By G. Jeffrey MacDonald
The House of Deputies overwhelmingly rejected a proposal to have a task force on marriage “consult with other members of the Anglican communion and our ecumenical partners” as it continues study on the topic.
The proposal came as the House of Deputies was on its way to concurring with the House of Bishops and empowering the task force to continue its work on marriage-related issues for another three years.
Now authorized by both houses, the task force will report to the next General Convention on topics from cohabitation to a vocation to singleness. But it will not do so with any new consultation with Anglican provinces in the Global South or other churches at odds with the Episcopal Church’s accommodating stance on same-sex relationships.
“In fact we’ve had a great deal of conversation with these folks in the beginning of the original task force,” said Bonnie Perry, a senior deputy from the Diocese of Chicago and member of the Special Legislative Committee on Marriage, at an end-of-day press conference. “Ecumenical partners were invited to be part of that.”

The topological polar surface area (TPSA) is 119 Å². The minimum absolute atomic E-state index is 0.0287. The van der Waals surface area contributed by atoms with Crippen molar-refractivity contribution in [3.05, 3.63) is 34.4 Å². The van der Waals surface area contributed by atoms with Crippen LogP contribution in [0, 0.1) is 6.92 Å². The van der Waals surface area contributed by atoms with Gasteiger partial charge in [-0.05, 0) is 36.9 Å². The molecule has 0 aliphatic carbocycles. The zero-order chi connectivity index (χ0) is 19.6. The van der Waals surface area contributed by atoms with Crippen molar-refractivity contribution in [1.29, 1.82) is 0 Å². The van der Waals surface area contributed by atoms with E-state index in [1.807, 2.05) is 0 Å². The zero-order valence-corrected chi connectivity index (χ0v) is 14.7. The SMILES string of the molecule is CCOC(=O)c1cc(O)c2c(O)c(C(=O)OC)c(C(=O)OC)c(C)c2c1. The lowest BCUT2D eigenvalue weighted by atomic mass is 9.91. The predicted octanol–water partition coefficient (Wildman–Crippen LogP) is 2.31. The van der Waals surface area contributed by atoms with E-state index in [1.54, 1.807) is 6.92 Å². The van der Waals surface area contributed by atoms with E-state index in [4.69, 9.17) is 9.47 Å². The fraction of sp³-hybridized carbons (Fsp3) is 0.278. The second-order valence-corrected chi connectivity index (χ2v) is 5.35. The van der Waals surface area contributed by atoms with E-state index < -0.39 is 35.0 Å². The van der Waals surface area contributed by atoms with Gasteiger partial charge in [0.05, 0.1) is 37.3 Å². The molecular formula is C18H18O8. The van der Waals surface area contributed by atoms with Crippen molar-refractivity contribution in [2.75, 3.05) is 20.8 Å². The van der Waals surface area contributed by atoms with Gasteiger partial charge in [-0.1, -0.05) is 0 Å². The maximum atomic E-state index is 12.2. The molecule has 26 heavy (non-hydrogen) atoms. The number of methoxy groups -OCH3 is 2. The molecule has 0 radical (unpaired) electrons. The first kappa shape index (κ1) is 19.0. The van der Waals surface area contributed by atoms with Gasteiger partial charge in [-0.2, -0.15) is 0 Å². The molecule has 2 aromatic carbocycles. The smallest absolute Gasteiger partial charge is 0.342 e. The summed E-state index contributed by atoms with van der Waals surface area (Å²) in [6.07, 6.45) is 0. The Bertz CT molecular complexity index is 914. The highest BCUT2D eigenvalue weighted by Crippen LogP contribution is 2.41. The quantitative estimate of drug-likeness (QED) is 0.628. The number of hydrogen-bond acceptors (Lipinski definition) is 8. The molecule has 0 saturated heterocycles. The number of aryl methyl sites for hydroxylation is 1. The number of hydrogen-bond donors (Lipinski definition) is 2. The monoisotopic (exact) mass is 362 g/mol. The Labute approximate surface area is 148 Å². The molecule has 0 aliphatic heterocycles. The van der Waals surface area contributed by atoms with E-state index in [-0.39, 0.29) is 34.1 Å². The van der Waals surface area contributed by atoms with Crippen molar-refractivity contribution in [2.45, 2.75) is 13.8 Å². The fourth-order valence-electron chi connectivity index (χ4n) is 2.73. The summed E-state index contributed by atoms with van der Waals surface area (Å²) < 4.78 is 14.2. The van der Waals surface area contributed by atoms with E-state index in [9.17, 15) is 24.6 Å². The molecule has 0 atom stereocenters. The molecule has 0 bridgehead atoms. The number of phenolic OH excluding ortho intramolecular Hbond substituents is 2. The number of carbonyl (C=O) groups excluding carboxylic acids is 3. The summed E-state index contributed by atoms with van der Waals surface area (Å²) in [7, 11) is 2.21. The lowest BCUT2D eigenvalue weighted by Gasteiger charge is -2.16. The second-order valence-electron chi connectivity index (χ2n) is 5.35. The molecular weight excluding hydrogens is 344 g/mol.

On the House of Deputies floor, the Rev. Jon Davis of the Diocese of Central Florida rose to push for a wider consultation.
“While the majority of the Episcopal Church supports changing the teachings on the sacrament of marriage, the overwhelming majority of the Anglican Communion does not,” Davis said. “And for that reason, I think this conversation is important for us to have.”
But others rebuffed the effort in the name of expediency and caution. Michael Wood of the Diocese of New York said the allocated funds would not be sufficient to allow for a wider consultation with other churches.
“This resolution has already passed the bishops,” Wood said. “If we change it too much, I worry that it will not pass the House of Bishops.”
The task force will study a host of marriage-related topics, including the trend of choosing not to marry, blessings for unmarried couples, and the prospect that Episcopal clergy might stop performing civil marriage ceremonies and celebrate only church rites.
Other marriage-related issues have not yet come before the House of Deputies, including a proposed change to the canonical definition of marriage in the canons.